- Historic Sites
A Sword For George Rogers Clark
Far from the war’s main currents, a resourceful Virginian set off down the swift Ohio to win its strategic valley for the cause ofindependence
October 1962 | Volume 13, Issue 6
Before daybreak he set fire to houses adjoining the fort; he would leave no cover for attackers. Aroused citizens roamed the streets while soldiers crouched beside cannon at the portholes. Dawn broke over the silent, snowpatched prairie. Then Clark’s spies came in with word that ended the alarm. What had been mistaken for Hamilton’s army was merely a scouting force; it had lost its way and was now returning to Vincennes.
Day and night Clark kept sentries patrolling the approaches to Kaskaskia. Late in January they accosted a single horseman who wanted to see the American commander. The visitor was Colonel Francis Vigo, a rich merchant who traded throughout the Illinois country. He had come from Vincennes, and he gave Clark a report of the situation there. General Hamilton was making himself comfortable in the fort with a well-provisioned commissary and a strong garrison. He had sent Indian parties on raids to Kentucky, and some of his regulars had gone back to Detroit. In the spring he would gather his forces and march on Kaskaskia.
In the spring … Clark had a bold mind, made restless now by the false alarm of Hamilton’s attack. Hc looked at a map, studying the curve of the Wabash and the lowland approaches to Vincennes. At this moment, he wrote later, he would have bound himself to seven years’ imprisonment or slavery to have five hundred troops for a fortnight’s service. In fact, even with the Kaskaskia volunteers, he had barely 150 men. Still, he had won the Illinois town not by strength or logic but by audacity. A desperate situation, he thought, needs a desperate resolution. The season being so hostile, no enemy would suppose an attack could come over impassable country. Surprise can outweigh numbers. … That night he called in his captains and told them.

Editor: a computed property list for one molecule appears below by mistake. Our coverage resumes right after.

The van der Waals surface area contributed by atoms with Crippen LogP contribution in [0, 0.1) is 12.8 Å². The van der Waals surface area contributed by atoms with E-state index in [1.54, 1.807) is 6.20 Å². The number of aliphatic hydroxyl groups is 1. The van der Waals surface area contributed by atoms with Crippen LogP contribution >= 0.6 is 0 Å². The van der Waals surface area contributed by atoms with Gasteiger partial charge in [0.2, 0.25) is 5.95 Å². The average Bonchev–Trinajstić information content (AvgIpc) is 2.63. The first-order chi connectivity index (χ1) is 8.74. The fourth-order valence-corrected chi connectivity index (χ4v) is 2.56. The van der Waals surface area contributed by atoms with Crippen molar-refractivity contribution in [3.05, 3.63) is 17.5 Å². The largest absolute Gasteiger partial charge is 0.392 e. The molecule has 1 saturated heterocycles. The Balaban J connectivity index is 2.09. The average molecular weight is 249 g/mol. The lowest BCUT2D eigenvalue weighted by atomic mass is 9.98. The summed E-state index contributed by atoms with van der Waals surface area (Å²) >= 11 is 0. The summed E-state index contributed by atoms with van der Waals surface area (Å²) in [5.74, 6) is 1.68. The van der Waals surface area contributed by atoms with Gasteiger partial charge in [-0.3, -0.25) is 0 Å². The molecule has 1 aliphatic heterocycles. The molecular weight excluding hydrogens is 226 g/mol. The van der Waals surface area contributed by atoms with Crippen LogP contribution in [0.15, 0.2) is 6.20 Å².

Clark’s resolve went through the town like a contagion. New French volunteers joined his depleted regiment. Citizens lugged bundles of food and clothing to the fort. With merchant Vigo’s backing, Clark bought a Mississippi flatboat and ordered his men to mount six cannon on its deck. The improvised gunboat, in charge of Captain John Rogers, the commander’s cousin, pushed off into the gray current of the Kaskaskia. It would go down the Mississippi, up the Ohio, and up the Wabash to hide in the thickets around Vincennes until the arrival of Clark’s regiment. Then it would bombard the fort while the troops attacked. The night before Rogers left, Clark had written a letter to Governor Patrick Henry of Virginia. “—I know that the case is desperate; but, Sir, we must either quit the country or attack. … Great things have been effected by a few men well conducted. Perhaps we may be fortunate.”
On the next day, February 5, 1779, the regiment drew into formation inside the stockade. When the drums were silent Father Gibault raised his hand in blessing. Clark’s men marched out of the gate in a thin, chill rain. The watching townspeople called farewell. In five minutes the little army was on the sodden prairie. It was a smaller force than Clark had counted on—some of his troops had been assigned to the gunboat. There were just 130 men facing an exhausting march and a superior enemy in a timbered fort.
A week out of Kaskaskia they reached the Little Wabash. That minor stream was now a mile-wide flood. Beyond it lay the drowned bottoms of the Embarrass River and then the swollen Wabash itself. They were sixty miles from Vincennes, and over all the desolation a cold rain was falling.
Their march seems incredible now. A third of the men were sick with chills and fever. All were wet, pinched, cold, and wretched. They had no sense of history to nerve them. Not even Clark with his dramatics dreamed that this campaign would be ranked with the great military feats, that his gaunt regiment would be immortal. They were merely miserable men slogging through mud and water, wading waist-deep rivers, building rafts to ferry their sick and their baggage, making cold camps in enemy country.
When they reached the Wabash, nine miles below Vincennes, their rations were exhausted. Here they were to meet the gunboat from Kaskaskia, but the swollen gray river, pitted with rain, was empty.∗ They made “Camp Hunger,” and in the gray daybreak they heard the boom of cannon—the morning gun from Fort Sackville at Vinccnncs. Chewing the bark of slippery elm to quiet their stomach pangs, the men chopped logs and laced them together with vines. Next day they ferried the Wabash and floundered toward Vinccnncs. Through mud and misery they struggled on, arms around each other’s shoulders. Late in the day the rain ceased, and thin sunlight slanted through bare trees. From a ridge they saw the houses of Vincennes, the timbered church, the heavy-walled fort with five souare blockhouses pierced with portholes.
∗ Rogers and his men had fallen into an Indian ambush and Rogers himself had been scalped. Clark later found the body.